Beauty is definitely important. Iím really glad I put down fresh woodchips on all the paths, it looks so nice. And while I grow mostly functional stuff, I do love my tulips and a few other flower areas.

Thanks for that post! I left a few of these volunteers in where they won't interfere with the purposefully planted crops. I look forward to seeing what they turn out to be. ;) One really weird thing is that I had tomatoes pop up in beds that have never had tomatoes in them before. Weird.

Yes, garden paths can really add to the visual aesthetic. One thing I'm thinking about to increase the beauty factor is perhaps letting something "vine-y" grow on the outside fencing. I've thought about grapes, but that might be more permanent than I want.

Weeds serve absolutely no purpose in my operation other than providing me the grim satisfaction I get from yanking them out. :)

Do any of you wild-harvest food? I gathered a bunch of stinging nettle last week and ate heaps of them (smoothies, steamed, or cooked in frittata's) but then dried a bunch for further tea-making. Very satisfying!

Yes! I really love foraging for stuff that Nature herself provides for free. It's a wonderfully extensive list of stuff...and would be even more amazing if I liked mushrooms. *shudder*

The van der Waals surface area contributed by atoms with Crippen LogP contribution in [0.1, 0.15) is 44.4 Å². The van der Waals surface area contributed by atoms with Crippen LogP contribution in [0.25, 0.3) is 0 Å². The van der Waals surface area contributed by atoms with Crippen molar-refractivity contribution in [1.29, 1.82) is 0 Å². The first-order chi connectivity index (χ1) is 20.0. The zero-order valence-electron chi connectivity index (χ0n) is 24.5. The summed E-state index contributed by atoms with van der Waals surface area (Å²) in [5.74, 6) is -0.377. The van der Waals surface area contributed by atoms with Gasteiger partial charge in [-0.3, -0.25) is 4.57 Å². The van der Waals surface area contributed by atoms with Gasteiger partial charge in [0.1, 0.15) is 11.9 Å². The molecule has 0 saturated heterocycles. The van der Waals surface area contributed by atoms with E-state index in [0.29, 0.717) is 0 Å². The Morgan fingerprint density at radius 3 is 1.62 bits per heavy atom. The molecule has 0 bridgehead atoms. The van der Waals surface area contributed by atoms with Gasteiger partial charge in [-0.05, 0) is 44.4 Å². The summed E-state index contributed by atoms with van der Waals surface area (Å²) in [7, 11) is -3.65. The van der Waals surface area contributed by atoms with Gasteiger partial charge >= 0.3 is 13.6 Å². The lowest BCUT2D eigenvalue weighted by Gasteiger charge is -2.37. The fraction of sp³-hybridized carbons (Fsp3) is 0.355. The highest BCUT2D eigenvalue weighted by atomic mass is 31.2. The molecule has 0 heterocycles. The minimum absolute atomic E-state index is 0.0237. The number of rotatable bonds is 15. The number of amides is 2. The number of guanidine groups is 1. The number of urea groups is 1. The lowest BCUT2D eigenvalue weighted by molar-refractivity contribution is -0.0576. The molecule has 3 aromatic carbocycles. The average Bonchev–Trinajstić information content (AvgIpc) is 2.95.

Buntastic

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Re: Planting/Growing Your Own 2019
« Reply #415 on: May 16, 2019, 12:10:11 PM »
@Jon_Snow pole beans, cucumbers, peas, winter squash (smaller/medium types like kabocha, buttercup, or butternut) and some things Iím inevitable forgetting will all vine nicely up that welded wire fencing though winter squash might be a bit heavy now that I think of it. Iíve done them on wire fences, but they were the more durable woven wire type, not welded wire.

Iím sure there are good flowers too, but Iím bad with flowers.

Buntastic

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Re: Planting/Growing Your Own 2019
« Reply #416 on: May 16, 2019, 12:15:50 PM »
@Serendip Iím too far into the city to have much opportunity for intentional foraging, but Iíll definitely snack on stuff when I find it. Mostly what Iím comfortable foraging is fruit, mainly berries, but also Iíve tried some wild grapes and also apples (a lot of the hiking trails here are state parks made out of long-defunct homestead sites). I have a some odd but severe food intolerances to some common greens so Iíve been scared to try wild edible greens even when I recognize them. And mushroom identification is not something Iíve wanted to devote time to studying, though a lot of folks I know forage actively for them.

Buntastic

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Re: Planting/Growing Your Own 2019
« Reply #417 on: May 16, 2019, 04:36:15 PM »
Got my rhubarb picked. 6lb, diced in the fridge, will cook it down tomorrow. I freeze it without sweetener (I canít have sugar, real or fake) in pints and add a spoonful or two to smoothies for some extra vitamins, fiber, and tartness.

Sun Hat

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Re: Planting/Growing Your Own 2019
« Reply #418 on: May 16, 2019, 05:09:19 PM »